Medical cannabis growers in Maryland could use pesticides on their plants from a state-approved list under new permanent regulations proposed by the Maryland Department of Agriculture.
The rules, should they go into effect later this year, would loosen an absolute ban on the use of pesticides. But the change is not without controversy.
Ashley Colen Herr, president of the Maryland Ethical Cannabis Association, co-owner of an Eastern Shore dispensary and an opponent of pesticide use on the plants, said companies in Maryland, including those accused of using pesticides on plants “are not taking adverse reaction reports even when directly asked by patients if they are making note of their problems.”
Colen Herr and her sister Paige Colen own a Centerville-based dispensary. The Maryland Ethical Cannabis Association, a trade group with an unknown number of members, is opposed to the use of pesticides in the state’s medical cannabis program.
A spokeswoman for the Department of Agriculture referred questions to the medical cannabis commission. A spokeswoman for the commission, which meets on Thursday, said no one was immediately available for comment.
The proposed rules would allow what federal regulations refer to as “minimal risk” pesticides as long as they are labeled for use in greenhouse environments. The products would also be exempt from federal food residue tolerance requirements and would have to meet criteria for use in organic food production.
Industry experts in Maryland say the rules are more restrictive than those governing tobacco cultivation in the state and are “on the lower end of the spectrum” compared to states with more permissive regulations.
The proposed regulations also leave room for the future should the federal government begin to label products as safe for use in medical marijuana cultivation.
Currently, the federal government does not label any pesticides for use in medical cannabis because the drug is illegal under federal law.
Under the proposal, the Maryland Medical Cannabis Commission would be required to publish an annual list of products approved for use in the state. The commission would also have the ability to remove products from the list if there is evidence that they cause harm to patients.
Previously, Maryland banned the use of pesticides on medical cannabis plants but allowed it for use on hard surfaces and for soil sterilization prior to planting.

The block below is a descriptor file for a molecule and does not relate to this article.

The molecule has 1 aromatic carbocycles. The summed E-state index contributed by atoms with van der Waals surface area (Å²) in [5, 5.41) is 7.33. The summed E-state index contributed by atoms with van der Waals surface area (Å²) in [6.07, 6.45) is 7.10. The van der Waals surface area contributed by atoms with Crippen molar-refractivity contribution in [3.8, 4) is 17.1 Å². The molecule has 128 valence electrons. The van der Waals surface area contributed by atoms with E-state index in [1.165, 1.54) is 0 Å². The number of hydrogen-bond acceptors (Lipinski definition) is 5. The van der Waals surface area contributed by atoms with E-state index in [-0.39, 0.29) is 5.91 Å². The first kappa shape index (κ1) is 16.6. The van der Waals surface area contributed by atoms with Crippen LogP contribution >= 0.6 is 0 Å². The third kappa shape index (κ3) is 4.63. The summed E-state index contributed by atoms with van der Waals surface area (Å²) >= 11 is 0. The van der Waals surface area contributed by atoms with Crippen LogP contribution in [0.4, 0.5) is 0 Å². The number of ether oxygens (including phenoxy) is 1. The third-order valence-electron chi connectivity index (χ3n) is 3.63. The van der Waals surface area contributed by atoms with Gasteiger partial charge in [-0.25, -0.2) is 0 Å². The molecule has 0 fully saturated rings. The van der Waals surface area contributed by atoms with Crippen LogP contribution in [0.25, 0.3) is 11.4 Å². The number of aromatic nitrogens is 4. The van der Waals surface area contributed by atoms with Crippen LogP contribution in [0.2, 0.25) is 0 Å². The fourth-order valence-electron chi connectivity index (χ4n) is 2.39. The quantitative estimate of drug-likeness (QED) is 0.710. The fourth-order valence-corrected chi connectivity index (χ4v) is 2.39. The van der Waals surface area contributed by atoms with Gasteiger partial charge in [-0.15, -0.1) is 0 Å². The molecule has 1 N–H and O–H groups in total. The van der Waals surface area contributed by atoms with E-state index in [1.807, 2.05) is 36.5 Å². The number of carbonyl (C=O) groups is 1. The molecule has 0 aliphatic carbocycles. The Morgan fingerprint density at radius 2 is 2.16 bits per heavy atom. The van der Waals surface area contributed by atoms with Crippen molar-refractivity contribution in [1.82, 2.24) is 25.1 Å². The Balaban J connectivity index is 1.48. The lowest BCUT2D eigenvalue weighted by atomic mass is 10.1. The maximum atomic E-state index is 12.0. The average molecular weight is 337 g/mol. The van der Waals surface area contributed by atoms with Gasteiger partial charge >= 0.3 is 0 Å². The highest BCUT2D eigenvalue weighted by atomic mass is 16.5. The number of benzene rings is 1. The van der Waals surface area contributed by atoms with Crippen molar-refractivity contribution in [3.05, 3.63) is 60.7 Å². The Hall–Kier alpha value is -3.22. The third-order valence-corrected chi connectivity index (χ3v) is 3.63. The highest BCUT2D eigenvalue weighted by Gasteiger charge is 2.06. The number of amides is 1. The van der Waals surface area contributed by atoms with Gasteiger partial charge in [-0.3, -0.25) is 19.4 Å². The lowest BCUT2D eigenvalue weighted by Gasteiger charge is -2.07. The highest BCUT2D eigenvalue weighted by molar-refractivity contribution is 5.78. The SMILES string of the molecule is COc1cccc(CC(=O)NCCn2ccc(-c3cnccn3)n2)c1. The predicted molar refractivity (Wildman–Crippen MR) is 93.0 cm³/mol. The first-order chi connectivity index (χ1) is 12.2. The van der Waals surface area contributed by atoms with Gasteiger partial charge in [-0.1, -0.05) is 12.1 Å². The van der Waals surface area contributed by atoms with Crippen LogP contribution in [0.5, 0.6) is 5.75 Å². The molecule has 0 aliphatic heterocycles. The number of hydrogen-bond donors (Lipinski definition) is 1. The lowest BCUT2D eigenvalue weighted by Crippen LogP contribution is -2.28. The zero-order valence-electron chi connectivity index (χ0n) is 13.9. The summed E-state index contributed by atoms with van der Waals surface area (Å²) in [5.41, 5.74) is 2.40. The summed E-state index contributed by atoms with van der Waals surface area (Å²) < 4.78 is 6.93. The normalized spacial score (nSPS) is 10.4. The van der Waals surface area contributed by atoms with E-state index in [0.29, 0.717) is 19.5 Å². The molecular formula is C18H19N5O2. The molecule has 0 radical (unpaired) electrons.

The use of pesticides, including some of those used on fruits and vegetables in other states where medical cannabis is legal, is not without controversy. In some cases, lawsuits have been filed by patients claiming batches of marijuana were tainted with residue from common pesticides.
Some growers, however, told lawmakers earlier this year that they were losing as much as a third of their crop because of their inability to use pesticides to protect their crops.
In June, a legislative committee approved emergency regulations similar to those proposed by the Department of Agriculture. The regulations proposed by the department are expected to take effect by the time the emergency rules expire in early October.
The new regulations are nearly two years in the making as the industry and state officials have looked for ways to set rules for what is otherwise an illegal industry under federal law.
Earlier this month, three former employees of Arnold-based ForwardGro filed sworn affidavits with the Maryland Medical Cannabis Commission alleging the use of the pesticides.
“If they are saying you can’t use these chemicals on the actual plants then there needs to be some serious repercussions for ForwardGro,” said Colen Herr.
The complaint, along with videos, purports to show employees applying pesticides in violation of state law at the time.
The commission is reviewing the matter. A spokeswoman for ForwardGro, who did not respond to a request for comment Wednesday, said earlier this month that the company is cooperating with state regulators and has “never had any product fail pesticide testing.”